A 50-year-old landmark South Surrey business, the Riverside Golf Centre on picturesque property overlooking Nicomekl River and Mud Bay, will cease to exist this weekend for what is expected to be the final chapter of an extended story, following civic expropriation of its property.
The City of Surrey, through its solicitors, maintains the owners have been paid fair market value for the lands – some $3.25 million, as determined by an independent appraiser.
The city, again through its solicitors, has said that even though the expropriation was done in June, it has allowed the owners, at their request, to remain on site until Jan. 31.
The city – and yes, through its solicitors again – has upheld the purpose stated in the original expropriation notice, that the land is required “for highway and for open land park for biodiversity conservation, passive recreation and wildlife and scenery-viewing purposes.”
And therein must lie the crux of the matter, at least as far as public opinion is concerned.
Nowhere have any of Surrey’s civic leaders been forthright enough to put forward publicly the rationale for a move that has impacted the freedom of choice to pursue a livelihood in their community. The owners have – so far as can be determined – done nothing wrong in the half century they have been there, and the city action suggests a precedent that could be troubling, even alarming, for other property owners.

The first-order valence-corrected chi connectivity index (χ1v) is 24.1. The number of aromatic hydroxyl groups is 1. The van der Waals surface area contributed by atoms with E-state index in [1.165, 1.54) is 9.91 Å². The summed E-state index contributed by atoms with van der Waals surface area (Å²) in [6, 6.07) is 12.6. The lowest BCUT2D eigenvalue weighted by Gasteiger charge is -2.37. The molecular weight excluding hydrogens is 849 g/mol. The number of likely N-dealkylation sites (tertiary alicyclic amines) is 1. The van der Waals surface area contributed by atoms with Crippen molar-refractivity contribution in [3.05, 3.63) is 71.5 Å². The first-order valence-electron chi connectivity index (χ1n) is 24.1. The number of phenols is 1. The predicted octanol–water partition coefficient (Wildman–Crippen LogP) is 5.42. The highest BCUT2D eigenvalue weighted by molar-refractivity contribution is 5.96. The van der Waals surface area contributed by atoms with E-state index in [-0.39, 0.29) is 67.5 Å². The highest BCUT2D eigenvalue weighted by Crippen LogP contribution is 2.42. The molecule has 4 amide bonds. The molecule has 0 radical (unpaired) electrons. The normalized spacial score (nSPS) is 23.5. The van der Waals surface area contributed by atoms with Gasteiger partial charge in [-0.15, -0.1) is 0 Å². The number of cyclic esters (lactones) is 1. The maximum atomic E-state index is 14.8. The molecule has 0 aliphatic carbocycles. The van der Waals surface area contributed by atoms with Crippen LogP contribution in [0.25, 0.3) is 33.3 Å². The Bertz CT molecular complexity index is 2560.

In every public instance in this expropriation, Surrey’s leaders have hid behind the legalese of representatives, claiming it is “before the courts.”
This is a facile explanation that does them no credit. They should be aware that, no matter where legal proceedings stand, or how long it takes such wheels to turn, this does not necessarily preclude all comment. It merely dictates that any comment made is prudent.
At some point in this process, residents should have been presented with some idea of what the city’s plans are and where they fit into an overall vision. There may be sound specific arguments for such an expropriation, but our elected representatives have done little to advance them.
Once again, residents looking for vision and accountability in their leaders have found them wanting. In the aftermath of the expropriation, we are left, again, with the bitter taste of abitrariness and lack of transparency.
The proprietors of Riverside, their former customers and the public at large deserve better.